Ruby Weaver has man trouble: she tries to fix them, so she's stuck herself with a string of losers. Her current lover, Sam Deed, seems different: he's sweet, tender, just in from Dubuque. ... See full summary »
A young man hitchhikes through Central America until he is faced with crossing an 80-mile gigantic swamp called the Darien Gap. This comedy adventure from Brad Anderson was a Grand Jury Prize nominee at Sundance.
In Texas in the 1930s, young schoolteacher Novalyne Price meets a handsome, eccentric, interesting young man named Robert Howard. He's a successful writer - of the pulp stories of 'Conan ... See full summary »
Ruby Weaver has man trouble: she tries to fix them, so she's stuck herself with a string of losers. Her current lover, Sam Deed, seems different: he's sweet, tender, just in from Dubuque. But, as Ruby tells her therapist about Sam, in flashbacks we see someone not quite of this world. In fact, Sam informs Ruby that he's from the future, 2470 to be exact. Ruby's sure he's delusional, but most of the time she wants to keep him - and maybe fix him. Although he seems sane, maybe Sam hasn't told her the real story: what's he up to, and who is Chrystie Delancey? Written by
Appeared on Entertainment Weekly's list of The 50 Best Movies You've Never Seen in the Jul 16, 2012 issue. See more »
When Sam knocks on the patient's door, the sound does not match the movements of his hand. See more »
Murder? Oh God, Sam, murder?
It wasn't me.
Nobody could understand this, Sam, it's too much. It's too much.
I think it would be easier if I told you a little at a time. It would sink in a little at a time.
Sink in a little at a time? You... you just dropped an emotional anvil on my head. Look at me, I'm flat as a pancake.
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Don't rent this film if you are the kind of movie watcher/goer who doesn't like to have their brain engaged. (i.e. you only want car chases, explosions, bouncing boobies and bathroom humor.) You will be very disappointed.
I adored this movie and will purchase it as soon as I can get my hands on a copy. Why do I adore it? A few reasons.
First, it is not your run-of-the-mill story. The time travel concept is handled in a very interesting way. The "back story," the photograph, the "father's" phone number -- all keep you wondering as they do Ruby (Tomei's character). Too, I appreciated the way the viewer is never quite sure (until the end -- and I won't give it away) if Sam (D'Onofrio's character) is really telling the "truth" or really is mentally/physically ill. I had a roommate for seven years who was bi-polar and borderline psychotic. It was scary how true this movie was in terms of what happens to the people who are dealing with (at least supposedly) mentally ill individuals. The writing and Tomei's acting portrayed the enabling, co-dependant thing perfectly and how these types of relationship can spiral into dangerous places.
Secondly, I liked the fact that the whole movie (except for a few brief shots at the beach and the ending) was filmed with a hand held camera. It gave it an almost documentary-like feel. I think the intimacy of the hand held kept the viewer's focus on the characters, rather like sitting in the room and looking back and forth between them. It also underscored their emotions, thereby grounding us in their reality. It just sucks you in. Because of this I never got a sense that this movie was trying to be a SciFi flick, and I don't think it was intended to be. The jerkiness of the hand held also was a reminder, subtle or not, of the shakey ground these characters were treading both separately and together.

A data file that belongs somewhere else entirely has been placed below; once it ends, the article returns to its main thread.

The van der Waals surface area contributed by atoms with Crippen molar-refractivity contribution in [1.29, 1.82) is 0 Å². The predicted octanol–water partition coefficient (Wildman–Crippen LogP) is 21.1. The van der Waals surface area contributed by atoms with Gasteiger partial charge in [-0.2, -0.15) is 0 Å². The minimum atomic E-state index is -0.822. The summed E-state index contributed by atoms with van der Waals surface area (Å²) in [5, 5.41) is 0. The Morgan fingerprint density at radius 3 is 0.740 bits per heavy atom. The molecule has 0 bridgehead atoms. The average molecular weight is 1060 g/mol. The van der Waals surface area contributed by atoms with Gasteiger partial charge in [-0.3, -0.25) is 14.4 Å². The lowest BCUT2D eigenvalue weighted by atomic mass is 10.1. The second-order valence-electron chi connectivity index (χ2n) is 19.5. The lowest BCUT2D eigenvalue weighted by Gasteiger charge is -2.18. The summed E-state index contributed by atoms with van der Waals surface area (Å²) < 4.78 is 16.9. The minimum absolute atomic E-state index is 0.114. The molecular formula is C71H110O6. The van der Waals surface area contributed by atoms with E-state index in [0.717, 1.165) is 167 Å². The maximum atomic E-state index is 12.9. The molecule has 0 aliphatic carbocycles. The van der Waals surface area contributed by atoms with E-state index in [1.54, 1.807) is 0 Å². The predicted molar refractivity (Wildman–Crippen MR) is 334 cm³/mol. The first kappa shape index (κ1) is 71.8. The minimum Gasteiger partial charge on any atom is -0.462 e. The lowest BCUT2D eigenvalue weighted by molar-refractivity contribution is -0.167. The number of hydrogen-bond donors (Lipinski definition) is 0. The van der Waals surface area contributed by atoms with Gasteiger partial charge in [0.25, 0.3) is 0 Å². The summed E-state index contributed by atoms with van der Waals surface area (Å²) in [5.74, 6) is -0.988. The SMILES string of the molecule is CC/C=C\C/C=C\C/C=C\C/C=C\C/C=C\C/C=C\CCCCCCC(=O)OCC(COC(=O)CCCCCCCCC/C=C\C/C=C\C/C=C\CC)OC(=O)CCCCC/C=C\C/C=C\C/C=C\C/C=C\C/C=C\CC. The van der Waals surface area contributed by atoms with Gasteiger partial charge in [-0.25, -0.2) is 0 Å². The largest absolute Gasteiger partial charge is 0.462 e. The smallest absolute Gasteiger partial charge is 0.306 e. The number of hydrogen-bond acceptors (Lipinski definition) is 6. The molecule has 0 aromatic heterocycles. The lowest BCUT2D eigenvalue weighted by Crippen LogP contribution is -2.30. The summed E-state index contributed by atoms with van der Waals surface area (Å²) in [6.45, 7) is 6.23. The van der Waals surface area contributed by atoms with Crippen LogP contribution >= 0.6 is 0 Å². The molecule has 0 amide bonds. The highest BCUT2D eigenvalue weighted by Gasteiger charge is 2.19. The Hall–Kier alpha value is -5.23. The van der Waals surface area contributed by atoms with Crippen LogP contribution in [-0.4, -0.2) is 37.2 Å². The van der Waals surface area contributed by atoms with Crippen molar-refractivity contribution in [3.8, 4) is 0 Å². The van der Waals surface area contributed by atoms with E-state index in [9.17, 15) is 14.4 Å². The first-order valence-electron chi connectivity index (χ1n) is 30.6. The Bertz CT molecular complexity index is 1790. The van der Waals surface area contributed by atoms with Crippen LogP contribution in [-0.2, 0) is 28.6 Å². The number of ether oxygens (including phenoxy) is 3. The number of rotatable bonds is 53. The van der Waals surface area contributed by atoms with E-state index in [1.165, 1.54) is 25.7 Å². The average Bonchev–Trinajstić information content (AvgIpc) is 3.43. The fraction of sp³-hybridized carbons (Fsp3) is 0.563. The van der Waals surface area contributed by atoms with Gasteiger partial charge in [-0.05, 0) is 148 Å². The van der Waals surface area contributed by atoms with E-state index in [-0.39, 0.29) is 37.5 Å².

Third and last. D'Onofrio's performance. Outstanding. Man, he continually blows me away! His Sam had to be completely gentle and innocent on one hand, but very threatening and creepy on the other. Sam was so engaging and sweet at first but towards the middle of the film, while retaining those qualities, I was really beginning to wonder if he was a physical threat to Ruby. A fine edge to walk as an actor. And all the future and time theory babble was handled with apparent ease. I believed him. D'Onofrio has the ability to just melt into a character's skin, to completely transform himself. He gives it all.
(On that note, there have been many in these reviews who say he usually plays evil characters and are surprised by this performance. He has done a few bad guys, but it is his other roles I love best. If you enjoy his work PLEASE check out - if you have not done so already - The Whole Wide World, Household Saints, Steal This Movie, and Good Luck. All good movies made GREAT by his performances. In my opinion he's one of the best out there and very under-rated.)
The only thing I didn't like in the film was the score. It just didn't work for me.I felt it was intrusive and much too jarring. It seems like a misguided afterthought. For me, if I notice the score over the performances or it interrupts my ability to follow the story, it isn't doing it's job well.
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